As many women know, your body goes a little bit haywire when you get your period. From mood swings, to aches and pains, to insufficient sleep, to acne and all the other lovely period-related side effects, that particular time of the month can be a bit challenging. Most women know their period pretty well, but what about right after it ends? The second week of your cycle yields a whole host of things you never realized happen to your body right after your period ends.
It can be easy to think of your menstrual cycle as just the time you actually have your period, but it's a ongoing thing. Typically, the week of your period is the beginning of your menstrual cycle. According to the Office on Women's Health, the average menstrual cycle lasts 28 days, but can range from 21 to 45 days, depending on a woman's age. This means the week after your period ends is the second week of the cycle, which is when your body is gearing up for ovulation. This also means your body goes through some additional, perhaps more subtle, changes. Not sure what to expect? Here are some things you never realized happen to your body the moment you toss out the last tampon (or pad, or menstrual cup. Whatever you prefer.)
1. Your Short-Term Memory Improves
Right after your period ends, your estrogen level begins to rise and peak right before you begin ovulation. Dr. Louann Brizendine, a neurobiologist at the University of California, San Francisco and the author of The Female Brain, told Shape that your rising estrogen level sharpens short-term memory function and boosts the growth of brain cells, meaning you won't be as flaky and forgetful as at other times in your cycle.
2. Your Hair Gets Greasy
While your hair gets more oily early in your cycle your hair might look greasier than usual for several days, according to an article from Women's Health. This means that it's perfectly possible for you to begin that week after with the remnants of increased oil production. If you already normally have a more oily scalp, this might not be great news, but for those with a drier scalp, it's a welcome side effect.
3. You're More Energetic
This effect may be something you've noticed before, but you might have chalked it up to the comparative fatigue you felt while on your period. According to the aforementioned article from Shape, however, your energy levels really do increase right after your period due to rising estrogen and testosterone levels.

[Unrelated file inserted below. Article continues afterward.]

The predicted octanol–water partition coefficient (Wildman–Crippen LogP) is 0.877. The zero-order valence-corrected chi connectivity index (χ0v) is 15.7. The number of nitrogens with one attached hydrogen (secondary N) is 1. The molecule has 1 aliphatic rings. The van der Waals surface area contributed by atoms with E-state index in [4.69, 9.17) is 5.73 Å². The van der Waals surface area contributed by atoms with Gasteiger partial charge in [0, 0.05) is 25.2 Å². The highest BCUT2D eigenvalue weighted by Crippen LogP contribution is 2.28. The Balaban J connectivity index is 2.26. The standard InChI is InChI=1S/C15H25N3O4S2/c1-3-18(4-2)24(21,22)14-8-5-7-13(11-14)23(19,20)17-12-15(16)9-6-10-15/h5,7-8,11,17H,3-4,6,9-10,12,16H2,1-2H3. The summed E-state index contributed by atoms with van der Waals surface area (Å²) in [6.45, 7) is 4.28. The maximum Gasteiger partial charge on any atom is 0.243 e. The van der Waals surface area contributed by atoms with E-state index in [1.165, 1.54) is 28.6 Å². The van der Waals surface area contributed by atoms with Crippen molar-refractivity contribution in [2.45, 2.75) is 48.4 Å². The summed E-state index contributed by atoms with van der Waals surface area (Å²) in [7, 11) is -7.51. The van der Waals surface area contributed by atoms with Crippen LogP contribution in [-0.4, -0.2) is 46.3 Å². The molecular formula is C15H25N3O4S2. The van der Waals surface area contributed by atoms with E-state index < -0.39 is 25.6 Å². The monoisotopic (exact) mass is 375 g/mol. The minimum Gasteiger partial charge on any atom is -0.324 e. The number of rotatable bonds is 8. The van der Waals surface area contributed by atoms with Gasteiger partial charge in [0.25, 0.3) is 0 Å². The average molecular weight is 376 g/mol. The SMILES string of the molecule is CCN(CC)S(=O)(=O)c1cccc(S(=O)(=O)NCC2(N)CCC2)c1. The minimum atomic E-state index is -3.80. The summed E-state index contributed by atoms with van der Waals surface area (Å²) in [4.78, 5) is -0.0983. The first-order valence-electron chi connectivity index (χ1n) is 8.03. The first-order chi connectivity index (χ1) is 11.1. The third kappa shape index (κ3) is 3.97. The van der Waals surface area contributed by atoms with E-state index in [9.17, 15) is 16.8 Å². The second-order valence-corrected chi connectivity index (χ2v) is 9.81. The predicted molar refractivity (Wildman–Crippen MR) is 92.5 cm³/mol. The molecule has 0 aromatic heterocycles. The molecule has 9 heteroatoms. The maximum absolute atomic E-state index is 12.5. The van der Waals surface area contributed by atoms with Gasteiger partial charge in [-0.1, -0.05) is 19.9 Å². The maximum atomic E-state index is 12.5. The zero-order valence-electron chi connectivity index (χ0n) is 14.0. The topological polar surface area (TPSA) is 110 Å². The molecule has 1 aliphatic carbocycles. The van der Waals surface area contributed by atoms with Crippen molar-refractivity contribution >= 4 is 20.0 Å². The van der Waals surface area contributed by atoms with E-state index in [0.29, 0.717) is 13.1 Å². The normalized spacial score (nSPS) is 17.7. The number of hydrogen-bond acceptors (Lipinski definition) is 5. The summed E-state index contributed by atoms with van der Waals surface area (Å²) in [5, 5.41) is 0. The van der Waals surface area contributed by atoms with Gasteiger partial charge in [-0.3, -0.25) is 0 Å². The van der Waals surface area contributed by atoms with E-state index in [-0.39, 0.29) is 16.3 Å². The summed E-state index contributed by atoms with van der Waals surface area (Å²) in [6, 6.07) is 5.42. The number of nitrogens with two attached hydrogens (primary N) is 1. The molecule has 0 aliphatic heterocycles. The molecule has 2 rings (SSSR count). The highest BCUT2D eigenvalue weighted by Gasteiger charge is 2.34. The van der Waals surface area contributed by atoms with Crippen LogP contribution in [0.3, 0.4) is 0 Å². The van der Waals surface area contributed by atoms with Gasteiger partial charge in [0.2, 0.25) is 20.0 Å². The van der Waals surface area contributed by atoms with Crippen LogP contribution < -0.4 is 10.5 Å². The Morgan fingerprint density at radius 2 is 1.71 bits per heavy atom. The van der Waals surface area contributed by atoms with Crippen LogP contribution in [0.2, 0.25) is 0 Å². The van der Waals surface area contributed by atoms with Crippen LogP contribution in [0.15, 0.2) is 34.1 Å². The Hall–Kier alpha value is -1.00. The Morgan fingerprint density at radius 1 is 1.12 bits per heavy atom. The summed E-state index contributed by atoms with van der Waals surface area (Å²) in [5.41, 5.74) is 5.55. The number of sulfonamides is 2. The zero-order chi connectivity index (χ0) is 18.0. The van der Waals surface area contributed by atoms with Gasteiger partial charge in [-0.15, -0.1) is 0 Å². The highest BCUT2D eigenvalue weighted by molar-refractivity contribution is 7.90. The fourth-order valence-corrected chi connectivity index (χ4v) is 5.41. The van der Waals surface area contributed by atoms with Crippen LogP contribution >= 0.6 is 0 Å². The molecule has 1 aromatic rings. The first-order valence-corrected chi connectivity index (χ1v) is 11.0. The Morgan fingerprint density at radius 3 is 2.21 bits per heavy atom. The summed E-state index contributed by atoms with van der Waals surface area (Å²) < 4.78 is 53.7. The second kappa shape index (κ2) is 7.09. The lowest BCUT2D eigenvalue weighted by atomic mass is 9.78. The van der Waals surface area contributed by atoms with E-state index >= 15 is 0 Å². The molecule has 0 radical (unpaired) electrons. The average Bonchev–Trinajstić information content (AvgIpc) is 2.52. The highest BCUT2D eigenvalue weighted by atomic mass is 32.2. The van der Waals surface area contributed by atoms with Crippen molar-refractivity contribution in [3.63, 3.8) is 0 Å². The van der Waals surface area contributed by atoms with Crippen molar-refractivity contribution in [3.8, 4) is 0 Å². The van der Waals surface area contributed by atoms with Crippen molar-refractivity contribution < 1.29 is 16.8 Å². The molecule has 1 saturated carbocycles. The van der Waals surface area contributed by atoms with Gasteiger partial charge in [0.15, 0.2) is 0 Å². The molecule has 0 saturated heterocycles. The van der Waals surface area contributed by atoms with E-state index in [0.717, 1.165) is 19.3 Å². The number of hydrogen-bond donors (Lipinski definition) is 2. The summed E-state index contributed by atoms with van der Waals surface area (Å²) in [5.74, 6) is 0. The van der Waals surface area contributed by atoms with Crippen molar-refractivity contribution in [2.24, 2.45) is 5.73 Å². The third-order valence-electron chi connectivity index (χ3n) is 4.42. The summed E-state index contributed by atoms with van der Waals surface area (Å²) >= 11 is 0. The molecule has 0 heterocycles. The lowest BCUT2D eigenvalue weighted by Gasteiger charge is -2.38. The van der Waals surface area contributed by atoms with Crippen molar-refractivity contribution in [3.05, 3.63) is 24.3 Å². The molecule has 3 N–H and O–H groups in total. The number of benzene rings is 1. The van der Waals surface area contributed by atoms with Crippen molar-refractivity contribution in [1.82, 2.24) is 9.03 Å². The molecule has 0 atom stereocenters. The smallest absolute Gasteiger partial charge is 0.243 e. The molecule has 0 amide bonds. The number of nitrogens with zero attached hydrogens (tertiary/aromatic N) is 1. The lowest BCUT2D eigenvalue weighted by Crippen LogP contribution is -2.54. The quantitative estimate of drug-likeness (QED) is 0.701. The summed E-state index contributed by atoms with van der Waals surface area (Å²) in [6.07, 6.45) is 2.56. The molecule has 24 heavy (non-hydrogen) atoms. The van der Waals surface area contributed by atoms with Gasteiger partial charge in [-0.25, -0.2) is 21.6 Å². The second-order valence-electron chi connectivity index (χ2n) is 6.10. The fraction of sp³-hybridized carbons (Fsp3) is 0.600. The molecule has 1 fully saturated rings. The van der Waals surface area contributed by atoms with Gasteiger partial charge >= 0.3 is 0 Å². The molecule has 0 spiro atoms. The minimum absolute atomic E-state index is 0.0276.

4. Your Sex Drive Spikes
You've surely noticed this before. According to the BabyMed website, as women edge closer to ovulation, their sex drives increase as a survival instinct. During the week or so right after your period, your body is moving closer and closer to ovulation again, which explains the boost in libido.
5. You're More Emotionally Intelligent
Women are known for their ability to read other people's emotions, though some might be more attuned to this than others. However, you might be better at intuitively knowing how other people are feeling right after your period ends as well as better at reading facial cues, according to Woman's Day. It's like a superpower.
6. Your Sense Of Smell Is Better
According to the previously mentioned article from Shape, your sense of smell might improve immediately following the end of your period, as well. Again, you have your higher estrogen levels to thank for that.
7. You're More Athletically Inclined
Are you an aspiring athlete? You might be more successful in your athletic endeavors right after your period ends, according to that same article from Woman's Day. The theory is that your estrogen helps your muscles absorb glucose, which fuels your body better, allowing you to rock out a race or just kill it in your weekly workout class.
8. You Might Be More Anxious
According to Marie Claire, those rising estrogen levels can also potentially trigger anxiety attacks. If you're prone to panic or anxiety attacks, keep an eye on yourself, be kind, and take it easy.
9. You Don't Feel As Much Pain
During these few days immediately following the cessation of your period, you'll likely experience pain in a different way. According to the aforementioned article from Marie Claire, higher levels of estrogen cause endorphins (which temper pain) to be more active. So the good news is, if you hurt yourself trying to imitate an Olympic athlete, at least it won't be as painful as usual.